Full name – The full name must be scanned against all applicable to you sanctions lists for SDN, sanctions and PEPs (you can use services, for example, by Veriff, ComplyAdvantage, WorldCheck, Trulioo, Passfort, Jumio, Onfido1) – Optional (for example, you could only use it for PEP or high-risk customers) – full name can be scanned against negative media references (corruption, scandals, bankruptcies, litigations, change in control, M&A announcements) – e.g. by RDC, Passfort, Onfido, ComplyAdvantage (be mindful, this functionality could generate a lot of false positives and should be used wisely)

– Full Name is scanned for obviously false names, e.g. Gigolo, ManUtd Supporter or silly celebrity names, obviously abusive and oblivious names (e.g. batch scanning).

– If there is a partial match from scanning, an account must not be able to transact, until the issue is researched and resolved.

Date of birth – Validation that the client is 18 years old – Block if the client is under 18

Address – Ensure that the address is from an eligible country

GEO Location – Check consistency between IP, geolocation, residence address and possibly phone prefix.

– Detect if VPN or other disguising techniques were used

– Flag inconsistencies and decide what you would like to block or escalate for manual review

Nationality – Flag cases where nationality is different from residence country

– Decide if you would like to ask for the proof of visa/legal status in the country

E-mail – Confirm email address by reverse link

– Detect temporary emails and bots

– Scan if email is listed in the known lists of  compromised credentials

– Flag bots and temporary emails.

Ongoing Checks

Here are additional examples of information that could be collected and continuously analyzed at the point of registration and going forward by using various transaction monitoring tools in order to detect suspicious activities and manage the risks of online fraud:

  • Are there signs of malware, viruses, etc. on the device used for registration and have you seen this device or this IP before and whether or not it was associated with a problematic situation.
  • “Machine fingerprint” – e.g. device ID, operational system, language settings. The device used for registration is usually a very good data point for future detection of account takeover and fraud prevention.
  • Detect instances of same device used, same IP used, same address used and any other data points matches in order to flag linked accounts.
  • Velocity monitoring: you should have rules and specific logic to be able to generate certain system alerts based on changes in the customer behavior, such as sudden increase in volumes, recently added or never used funding instrument used for withdrawals, payments to higher risk destinations and similar.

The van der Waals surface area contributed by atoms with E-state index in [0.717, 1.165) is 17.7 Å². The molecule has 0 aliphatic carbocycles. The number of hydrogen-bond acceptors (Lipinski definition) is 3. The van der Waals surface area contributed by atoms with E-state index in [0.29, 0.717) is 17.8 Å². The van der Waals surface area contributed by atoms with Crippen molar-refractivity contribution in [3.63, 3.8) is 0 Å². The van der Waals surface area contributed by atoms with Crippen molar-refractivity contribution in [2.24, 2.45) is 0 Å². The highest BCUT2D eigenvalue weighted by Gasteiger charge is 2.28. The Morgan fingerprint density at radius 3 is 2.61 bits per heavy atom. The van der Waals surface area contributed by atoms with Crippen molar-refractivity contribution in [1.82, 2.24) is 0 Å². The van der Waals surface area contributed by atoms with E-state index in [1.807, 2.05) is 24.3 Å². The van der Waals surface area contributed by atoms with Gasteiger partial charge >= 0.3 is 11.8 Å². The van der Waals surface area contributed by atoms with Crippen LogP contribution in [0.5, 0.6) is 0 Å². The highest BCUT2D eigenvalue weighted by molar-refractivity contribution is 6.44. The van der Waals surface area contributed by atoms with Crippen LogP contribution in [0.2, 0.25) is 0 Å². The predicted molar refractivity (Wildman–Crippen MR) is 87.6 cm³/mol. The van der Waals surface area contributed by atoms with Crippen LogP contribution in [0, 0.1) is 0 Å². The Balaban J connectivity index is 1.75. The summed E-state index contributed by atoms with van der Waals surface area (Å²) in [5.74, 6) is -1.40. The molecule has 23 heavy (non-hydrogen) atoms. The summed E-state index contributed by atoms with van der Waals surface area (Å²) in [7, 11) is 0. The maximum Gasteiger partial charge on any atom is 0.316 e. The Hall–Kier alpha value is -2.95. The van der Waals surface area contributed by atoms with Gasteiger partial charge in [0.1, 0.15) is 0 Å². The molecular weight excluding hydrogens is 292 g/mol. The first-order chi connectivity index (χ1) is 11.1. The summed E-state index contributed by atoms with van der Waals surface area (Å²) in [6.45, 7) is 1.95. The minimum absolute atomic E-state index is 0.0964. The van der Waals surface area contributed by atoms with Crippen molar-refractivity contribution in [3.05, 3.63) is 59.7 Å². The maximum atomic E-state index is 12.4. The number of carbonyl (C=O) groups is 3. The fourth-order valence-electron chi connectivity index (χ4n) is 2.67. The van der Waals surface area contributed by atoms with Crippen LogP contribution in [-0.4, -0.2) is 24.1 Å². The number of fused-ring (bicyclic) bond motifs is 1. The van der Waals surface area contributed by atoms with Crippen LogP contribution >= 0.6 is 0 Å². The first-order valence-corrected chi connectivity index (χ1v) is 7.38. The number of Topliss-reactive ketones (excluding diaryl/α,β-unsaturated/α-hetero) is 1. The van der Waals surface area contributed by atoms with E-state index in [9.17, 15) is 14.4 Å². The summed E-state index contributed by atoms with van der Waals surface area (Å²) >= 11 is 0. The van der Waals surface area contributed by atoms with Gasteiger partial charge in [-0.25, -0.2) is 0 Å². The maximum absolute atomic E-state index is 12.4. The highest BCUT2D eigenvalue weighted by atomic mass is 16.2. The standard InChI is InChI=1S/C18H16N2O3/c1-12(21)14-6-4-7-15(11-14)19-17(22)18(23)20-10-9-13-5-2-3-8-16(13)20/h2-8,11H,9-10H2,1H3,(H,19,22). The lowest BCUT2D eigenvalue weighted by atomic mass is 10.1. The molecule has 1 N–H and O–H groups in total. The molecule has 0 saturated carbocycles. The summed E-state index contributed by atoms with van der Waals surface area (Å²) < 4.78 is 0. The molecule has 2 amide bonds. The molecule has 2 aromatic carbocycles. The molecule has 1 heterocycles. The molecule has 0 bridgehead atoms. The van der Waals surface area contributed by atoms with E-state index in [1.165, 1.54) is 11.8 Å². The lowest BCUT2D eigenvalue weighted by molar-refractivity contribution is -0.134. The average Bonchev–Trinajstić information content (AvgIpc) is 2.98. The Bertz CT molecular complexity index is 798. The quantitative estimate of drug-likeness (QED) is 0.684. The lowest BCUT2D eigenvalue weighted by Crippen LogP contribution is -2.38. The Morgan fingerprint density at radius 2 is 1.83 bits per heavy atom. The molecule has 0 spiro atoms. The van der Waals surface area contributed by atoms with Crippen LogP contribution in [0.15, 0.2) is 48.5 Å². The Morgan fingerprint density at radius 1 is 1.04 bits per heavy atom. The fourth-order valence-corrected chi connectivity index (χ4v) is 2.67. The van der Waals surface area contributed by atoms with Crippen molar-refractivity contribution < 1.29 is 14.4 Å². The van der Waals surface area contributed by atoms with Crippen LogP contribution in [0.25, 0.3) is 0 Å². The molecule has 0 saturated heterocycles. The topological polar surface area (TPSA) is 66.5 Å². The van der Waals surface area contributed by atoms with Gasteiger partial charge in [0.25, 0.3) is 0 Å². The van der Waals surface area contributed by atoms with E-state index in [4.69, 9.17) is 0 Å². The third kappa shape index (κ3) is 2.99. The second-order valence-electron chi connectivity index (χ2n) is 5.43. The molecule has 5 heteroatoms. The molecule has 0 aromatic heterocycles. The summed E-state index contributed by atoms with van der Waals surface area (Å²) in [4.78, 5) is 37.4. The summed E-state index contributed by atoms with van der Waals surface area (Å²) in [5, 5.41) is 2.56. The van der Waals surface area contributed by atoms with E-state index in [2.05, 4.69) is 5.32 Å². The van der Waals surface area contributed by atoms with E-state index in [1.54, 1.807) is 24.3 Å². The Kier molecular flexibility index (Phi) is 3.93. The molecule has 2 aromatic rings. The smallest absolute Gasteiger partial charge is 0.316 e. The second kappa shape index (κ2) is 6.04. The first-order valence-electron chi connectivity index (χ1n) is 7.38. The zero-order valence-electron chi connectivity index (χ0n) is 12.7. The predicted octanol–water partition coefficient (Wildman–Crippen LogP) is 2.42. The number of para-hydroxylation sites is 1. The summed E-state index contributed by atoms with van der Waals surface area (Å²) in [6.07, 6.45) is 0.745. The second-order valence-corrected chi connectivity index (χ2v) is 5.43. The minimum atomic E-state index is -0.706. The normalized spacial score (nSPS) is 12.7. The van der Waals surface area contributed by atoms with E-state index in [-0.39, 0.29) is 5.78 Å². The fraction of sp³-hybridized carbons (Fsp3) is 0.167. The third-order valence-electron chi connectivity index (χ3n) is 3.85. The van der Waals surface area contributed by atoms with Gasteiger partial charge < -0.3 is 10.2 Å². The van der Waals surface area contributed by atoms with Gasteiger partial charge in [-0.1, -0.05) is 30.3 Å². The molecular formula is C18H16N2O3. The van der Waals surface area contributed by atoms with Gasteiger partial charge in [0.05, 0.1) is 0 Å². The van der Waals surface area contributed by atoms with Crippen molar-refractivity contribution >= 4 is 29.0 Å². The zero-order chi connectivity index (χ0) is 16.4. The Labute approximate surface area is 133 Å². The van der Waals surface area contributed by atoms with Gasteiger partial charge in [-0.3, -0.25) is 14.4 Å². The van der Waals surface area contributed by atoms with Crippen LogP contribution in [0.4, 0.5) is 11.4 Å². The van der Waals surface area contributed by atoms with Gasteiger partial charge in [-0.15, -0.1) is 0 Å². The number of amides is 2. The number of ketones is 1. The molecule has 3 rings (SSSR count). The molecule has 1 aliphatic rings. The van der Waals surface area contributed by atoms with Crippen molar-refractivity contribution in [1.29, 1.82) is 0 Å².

• For physical shipping of goods, it is important to detect and analyze mismatches between the shipping address and the billing address, detect unrealistic addresses, postal codes which are associated with high levels of violent crimes, or whether there was a previous successful delivery or undisputed transaction to that customer address.
  • Behavioral biometric. How customers type or move their mouse can be an indicator of identity theft and account takeover.
  • Custom lists: It is possible and often useful to create and maintain special lists, such as“abuse list”, “high risk list”, “VIP lists” to appropriately react to certain customer activities, detect and prevent repetitive fraud, etc.

Blockchain Tracking

It is possible to risk-score the blockchain history of the bitcoin address used by the customer by using a very useful tool which we ourselves promote at www.metaluminor.com – Various AML tools and crypoto Chain analysis software. These tools are able to analyze the overall blockchain history of the address used by the customer for making a transfer. The following factors are among those analyzed to produce a risk-score for each case at a given point in time:

  • Was this address involved in disguising techniques, such as using “mixers” or aggregated accounts.
  • Was this address ever connected with a known “bad” address and if so, what was the total % of volume of those transactions.
  • Is this address connected to a known mining pool.
  • Is this address receiving funds from a known custodian or reputable crypto exchange and of so – what is the % volume.

If you would like to receive more information about what tools are available today to improve your due diligence process do not hesitate to reach out to us on info @ metaluminor.com

Remember always: Scan emails for references in commercial registers, social media and other public databases. Phone number – Check consistency with country info, flag inconsistencies and always avoid using SMS for 2FA, better to use authentication app, since it requires separate authentication when installed.

Yours sincerely,

Philip Maurice Mifsud

CEO | Founder




Meta Luminor - Head Office